James A. Anderson

The saddest of all stories of Confederates buried in Montgomery County is the story of James A. Anderson.  Anderson was one of about 14,000 POWs from the surrender of Fort Donelson in Tennessee.  These soldiers were shipped north, probably headed for Camp Douglas in Chicago.  Keith Houk, a local historian, picked up the story in his article in the Montgomery County Family History book published in 1988.  Houk writes, “He was taken north as a prisoner of war in early March of 1862.  While being taken to the prison camp at Camp Tippecanoe in Lafayette, IN, he became sick and died on March 21, 1862.  He died on the POW train near Crawfordsville.  His body was left at Camp Lane in Crawfordsville and his remains were taken to Old Town Cemetery for burial.  His gravesite is unmarked.  James A. Anderson and John Bush, another Confederate POW who is buried in the Old Thortown Cemetery in Thortown, IN, were among many southern soldiers who died while prisoners of war on Hoosier soil.”  There were 38 Confederate POWs who died in Lafayette, but that story has already been written by Mary Immel in a book entitled,  “Beneath These Stones.”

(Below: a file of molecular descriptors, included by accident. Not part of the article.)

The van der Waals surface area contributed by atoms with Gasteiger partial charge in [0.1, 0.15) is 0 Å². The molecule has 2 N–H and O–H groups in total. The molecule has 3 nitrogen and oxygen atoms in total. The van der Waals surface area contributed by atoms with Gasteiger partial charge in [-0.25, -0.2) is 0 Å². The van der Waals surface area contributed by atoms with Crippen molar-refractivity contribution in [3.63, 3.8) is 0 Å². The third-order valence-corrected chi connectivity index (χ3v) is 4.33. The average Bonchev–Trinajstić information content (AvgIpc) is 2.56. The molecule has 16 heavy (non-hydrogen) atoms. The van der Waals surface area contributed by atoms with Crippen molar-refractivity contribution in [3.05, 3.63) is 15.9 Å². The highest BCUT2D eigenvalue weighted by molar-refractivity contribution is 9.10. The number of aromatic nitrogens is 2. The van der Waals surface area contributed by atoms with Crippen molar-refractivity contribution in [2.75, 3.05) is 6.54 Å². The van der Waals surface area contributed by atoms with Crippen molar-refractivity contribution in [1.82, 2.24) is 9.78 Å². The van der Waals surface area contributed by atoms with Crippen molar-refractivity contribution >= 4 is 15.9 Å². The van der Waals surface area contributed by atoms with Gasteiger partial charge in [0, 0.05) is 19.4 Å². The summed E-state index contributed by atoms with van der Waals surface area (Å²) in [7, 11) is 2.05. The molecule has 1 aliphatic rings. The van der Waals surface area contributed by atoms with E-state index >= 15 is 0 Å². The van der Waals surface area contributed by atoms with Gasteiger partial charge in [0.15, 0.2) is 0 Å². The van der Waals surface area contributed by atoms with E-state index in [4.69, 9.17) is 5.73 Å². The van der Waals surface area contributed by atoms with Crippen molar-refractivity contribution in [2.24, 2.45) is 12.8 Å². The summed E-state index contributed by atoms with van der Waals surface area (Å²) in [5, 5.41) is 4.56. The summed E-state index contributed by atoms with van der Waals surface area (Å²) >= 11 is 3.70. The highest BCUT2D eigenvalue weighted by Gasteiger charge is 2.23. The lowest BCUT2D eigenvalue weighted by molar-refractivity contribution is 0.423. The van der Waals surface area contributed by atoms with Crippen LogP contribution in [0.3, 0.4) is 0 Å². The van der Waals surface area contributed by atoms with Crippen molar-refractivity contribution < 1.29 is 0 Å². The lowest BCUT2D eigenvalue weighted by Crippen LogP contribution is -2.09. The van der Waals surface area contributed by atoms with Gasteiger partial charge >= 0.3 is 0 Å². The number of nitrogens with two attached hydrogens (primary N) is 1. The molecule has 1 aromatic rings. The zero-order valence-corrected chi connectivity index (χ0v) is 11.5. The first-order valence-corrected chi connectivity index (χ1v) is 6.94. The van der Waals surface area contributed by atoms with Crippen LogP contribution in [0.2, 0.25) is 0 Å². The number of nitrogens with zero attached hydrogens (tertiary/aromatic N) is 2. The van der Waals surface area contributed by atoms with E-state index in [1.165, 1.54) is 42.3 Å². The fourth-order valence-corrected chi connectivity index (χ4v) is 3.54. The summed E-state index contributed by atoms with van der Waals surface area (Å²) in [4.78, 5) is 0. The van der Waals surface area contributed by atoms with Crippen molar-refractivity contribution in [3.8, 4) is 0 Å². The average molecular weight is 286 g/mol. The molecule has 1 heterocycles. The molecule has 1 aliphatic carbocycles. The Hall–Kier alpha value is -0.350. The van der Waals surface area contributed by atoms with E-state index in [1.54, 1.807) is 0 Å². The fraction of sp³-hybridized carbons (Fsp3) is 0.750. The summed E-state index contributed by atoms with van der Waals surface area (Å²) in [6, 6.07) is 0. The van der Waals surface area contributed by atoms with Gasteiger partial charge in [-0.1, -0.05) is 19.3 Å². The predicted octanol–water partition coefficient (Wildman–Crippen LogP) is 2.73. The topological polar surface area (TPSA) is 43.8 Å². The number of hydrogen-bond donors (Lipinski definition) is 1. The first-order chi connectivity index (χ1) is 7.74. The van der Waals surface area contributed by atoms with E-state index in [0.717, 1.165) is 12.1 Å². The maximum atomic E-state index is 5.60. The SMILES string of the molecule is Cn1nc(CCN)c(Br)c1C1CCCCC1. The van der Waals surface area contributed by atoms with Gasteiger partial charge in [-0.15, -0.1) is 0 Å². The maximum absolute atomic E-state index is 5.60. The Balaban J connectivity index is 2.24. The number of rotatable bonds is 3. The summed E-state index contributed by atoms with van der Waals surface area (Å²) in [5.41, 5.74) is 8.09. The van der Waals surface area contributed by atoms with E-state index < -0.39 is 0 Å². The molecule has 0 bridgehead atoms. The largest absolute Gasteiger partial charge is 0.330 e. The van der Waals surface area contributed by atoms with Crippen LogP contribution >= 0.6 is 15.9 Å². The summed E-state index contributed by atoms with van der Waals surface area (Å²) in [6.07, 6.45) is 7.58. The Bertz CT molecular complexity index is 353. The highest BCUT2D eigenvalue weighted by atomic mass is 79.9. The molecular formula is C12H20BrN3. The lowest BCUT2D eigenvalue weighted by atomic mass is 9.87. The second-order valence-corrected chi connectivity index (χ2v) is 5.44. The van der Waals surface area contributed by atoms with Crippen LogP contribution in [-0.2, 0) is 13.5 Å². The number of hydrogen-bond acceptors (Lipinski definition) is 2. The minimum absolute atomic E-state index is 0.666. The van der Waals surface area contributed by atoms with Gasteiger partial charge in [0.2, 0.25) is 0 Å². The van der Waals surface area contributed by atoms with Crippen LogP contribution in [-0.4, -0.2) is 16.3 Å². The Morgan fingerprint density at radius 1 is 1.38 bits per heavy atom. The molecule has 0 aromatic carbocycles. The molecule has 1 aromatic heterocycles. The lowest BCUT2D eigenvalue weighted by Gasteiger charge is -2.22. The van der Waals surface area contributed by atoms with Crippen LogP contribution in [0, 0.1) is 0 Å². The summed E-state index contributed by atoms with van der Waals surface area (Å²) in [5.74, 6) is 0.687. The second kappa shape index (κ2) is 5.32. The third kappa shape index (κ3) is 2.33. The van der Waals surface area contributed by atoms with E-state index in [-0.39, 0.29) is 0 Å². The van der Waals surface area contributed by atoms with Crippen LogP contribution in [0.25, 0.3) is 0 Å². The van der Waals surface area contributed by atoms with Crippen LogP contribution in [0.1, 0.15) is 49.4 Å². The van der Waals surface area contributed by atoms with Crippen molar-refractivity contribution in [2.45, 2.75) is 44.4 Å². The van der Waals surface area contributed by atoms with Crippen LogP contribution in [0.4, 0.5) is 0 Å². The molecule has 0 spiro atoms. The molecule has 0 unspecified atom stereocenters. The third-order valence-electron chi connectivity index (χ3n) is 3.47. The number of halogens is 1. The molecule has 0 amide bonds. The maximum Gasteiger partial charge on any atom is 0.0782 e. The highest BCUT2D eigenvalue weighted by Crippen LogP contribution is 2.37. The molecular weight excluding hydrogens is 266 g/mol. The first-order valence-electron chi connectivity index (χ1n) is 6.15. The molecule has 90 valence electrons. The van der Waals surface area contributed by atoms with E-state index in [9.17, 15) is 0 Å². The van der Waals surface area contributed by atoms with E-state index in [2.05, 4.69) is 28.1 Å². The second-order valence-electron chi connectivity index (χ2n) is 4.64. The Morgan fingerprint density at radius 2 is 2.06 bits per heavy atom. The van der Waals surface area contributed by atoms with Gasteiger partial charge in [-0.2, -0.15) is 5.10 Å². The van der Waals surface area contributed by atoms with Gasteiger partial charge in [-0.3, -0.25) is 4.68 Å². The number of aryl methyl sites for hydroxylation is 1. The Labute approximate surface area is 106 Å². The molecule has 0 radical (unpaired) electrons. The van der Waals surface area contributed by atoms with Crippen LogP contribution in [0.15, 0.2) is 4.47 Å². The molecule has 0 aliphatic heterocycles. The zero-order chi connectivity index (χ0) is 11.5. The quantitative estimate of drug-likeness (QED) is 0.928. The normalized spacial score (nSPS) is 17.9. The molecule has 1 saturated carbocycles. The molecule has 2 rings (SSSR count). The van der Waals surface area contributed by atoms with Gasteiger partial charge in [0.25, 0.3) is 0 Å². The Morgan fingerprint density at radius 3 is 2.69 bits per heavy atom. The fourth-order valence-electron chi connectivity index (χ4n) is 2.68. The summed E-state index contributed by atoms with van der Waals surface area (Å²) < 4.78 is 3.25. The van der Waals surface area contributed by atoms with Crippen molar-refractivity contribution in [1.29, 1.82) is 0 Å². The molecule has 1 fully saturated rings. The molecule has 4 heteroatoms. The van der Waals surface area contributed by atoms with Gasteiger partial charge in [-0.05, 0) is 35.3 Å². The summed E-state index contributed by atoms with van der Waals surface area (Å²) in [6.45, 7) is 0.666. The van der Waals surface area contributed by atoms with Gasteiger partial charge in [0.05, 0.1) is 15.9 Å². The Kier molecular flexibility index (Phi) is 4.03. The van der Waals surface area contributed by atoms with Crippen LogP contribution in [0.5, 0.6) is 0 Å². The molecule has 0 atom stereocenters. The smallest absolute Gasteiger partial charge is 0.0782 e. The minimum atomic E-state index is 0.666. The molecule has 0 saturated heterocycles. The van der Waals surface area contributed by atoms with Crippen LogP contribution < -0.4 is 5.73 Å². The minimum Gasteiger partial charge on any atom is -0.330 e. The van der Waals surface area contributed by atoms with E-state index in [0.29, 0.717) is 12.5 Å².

James Anderson

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